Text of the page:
Kieran Keohane is Senior Lecturer in Sociology at UCC’s School of Sociology and Philosophy, recognised as a Teaching Hero by his students. His current work covers areas such as urban culture, the generation and legacy of cultural capital and the cultivation of cosmopolitanism. Kieran Keohane published “Collision Culture” (2004) on transformations in everyday life in Ireland and “Cosmopolitan Ireland” (2007) on globalisation and quality of life, both together with UL sociologist Carmen Kuhling.

“Futures of the past” looks at buildings of the past and how we think about their future. Aware of the necessarily creative and destructive role of architecture we hold a deep interest in what exists. This series of talks is a public forum intended to address a range of questions on architecture’s role, past and present.

Life, death and resurrection by Shane O’Toole, introduced by Elizabeth Hatz

22 September 2015 5:00 pm at SAUL Studio

“Mies’ work stands proud – and still relevant. His work, even today, is a yardstick to measure our understanding of Modern architecture.”

Shane O’Toole is an architect, historian, author, editor, curator, broadcaster and campaigner for threatened buildings. He was one of the founding directors of Group 91Architects. He guided the framework plan for the regeneration of Dublin’s Temple Bar district during the 1990s, work that has been honoured with several awards. He commissioned and curated highly acclaimed national and international architecture exhibitions. Since 2012, Shane has been a member of the Expert Committee for the European Prize for Urban Public Space. He is recognised for his regular contributions in The Sunday Times and Building Design.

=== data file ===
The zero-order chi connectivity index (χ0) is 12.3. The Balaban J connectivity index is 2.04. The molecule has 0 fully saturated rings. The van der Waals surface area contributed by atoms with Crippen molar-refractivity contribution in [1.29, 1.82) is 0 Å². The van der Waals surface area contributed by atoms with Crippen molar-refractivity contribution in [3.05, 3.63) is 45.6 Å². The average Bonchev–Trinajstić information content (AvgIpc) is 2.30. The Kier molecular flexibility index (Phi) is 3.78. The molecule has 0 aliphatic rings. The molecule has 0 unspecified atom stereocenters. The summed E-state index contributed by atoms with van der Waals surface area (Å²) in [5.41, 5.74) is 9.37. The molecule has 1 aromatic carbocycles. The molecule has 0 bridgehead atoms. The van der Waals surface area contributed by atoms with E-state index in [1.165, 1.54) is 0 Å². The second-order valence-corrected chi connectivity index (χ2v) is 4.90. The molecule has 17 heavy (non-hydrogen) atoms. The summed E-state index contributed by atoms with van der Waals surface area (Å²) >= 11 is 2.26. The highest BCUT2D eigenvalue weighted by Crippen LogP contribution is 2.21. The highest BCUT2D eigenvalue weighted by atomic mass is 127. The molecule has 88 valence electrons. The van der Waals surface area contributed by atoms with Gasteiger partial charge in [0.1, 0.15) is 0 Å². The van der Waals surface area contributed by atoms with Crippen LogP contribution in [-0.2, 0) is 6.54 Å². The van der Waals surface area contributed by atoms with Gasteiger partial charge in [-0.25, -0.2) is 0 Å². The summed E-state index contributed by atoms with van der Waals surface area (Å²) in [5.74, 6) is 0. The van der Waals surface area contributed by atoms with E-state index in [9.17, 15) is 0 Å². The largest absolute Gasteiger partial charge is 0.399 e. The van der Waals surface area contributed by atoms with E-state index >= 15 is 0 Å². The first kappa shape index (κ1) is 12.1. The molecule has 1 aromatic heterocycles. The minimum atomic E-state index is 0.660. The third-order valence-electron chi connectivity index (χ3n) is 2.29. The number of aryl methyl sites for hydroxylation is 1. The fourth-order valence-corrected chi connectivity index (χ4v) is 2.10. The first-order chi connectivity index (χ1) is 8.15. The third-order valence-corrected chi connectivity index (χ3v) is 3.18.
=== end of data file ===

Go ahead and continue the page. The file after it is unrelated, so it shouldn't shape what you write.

“Futures of the past” looks at buildings of the past and how we think about their future. Aware of the necessarily creative and destructive role of architecture we hold a deep interest in what exists. This series of talks is a public forum intended to address a range of questions on architecture’s role, past and present.

Talking to my father by Sé Merry Doyle and Simon Walker

15 September 2015 5:00 pm at SAUL Studio

“Talking to my Father” features two voices from two eras each concerned with how we as a nation understand the architecture that surrounds our lives. Modern architecture in Ireland reached a high point in the early sixties and one of its most celebrated and influential figures was Robin Walker. Robin Walker studied under Le Corbusier in Paris as a young graduate and later worked alongside Mies van der Rohe in Chicago. His return to Ireland in 1958 coincided with the emergence of an aspiring modern nation recovering from years of stagnation and emigration. Robin Walker became a key agent in this nation-building process. “Sé Merry Doyle’s documentary follows Simon on his journey back through his own life and relationship with his father, Robin Walker.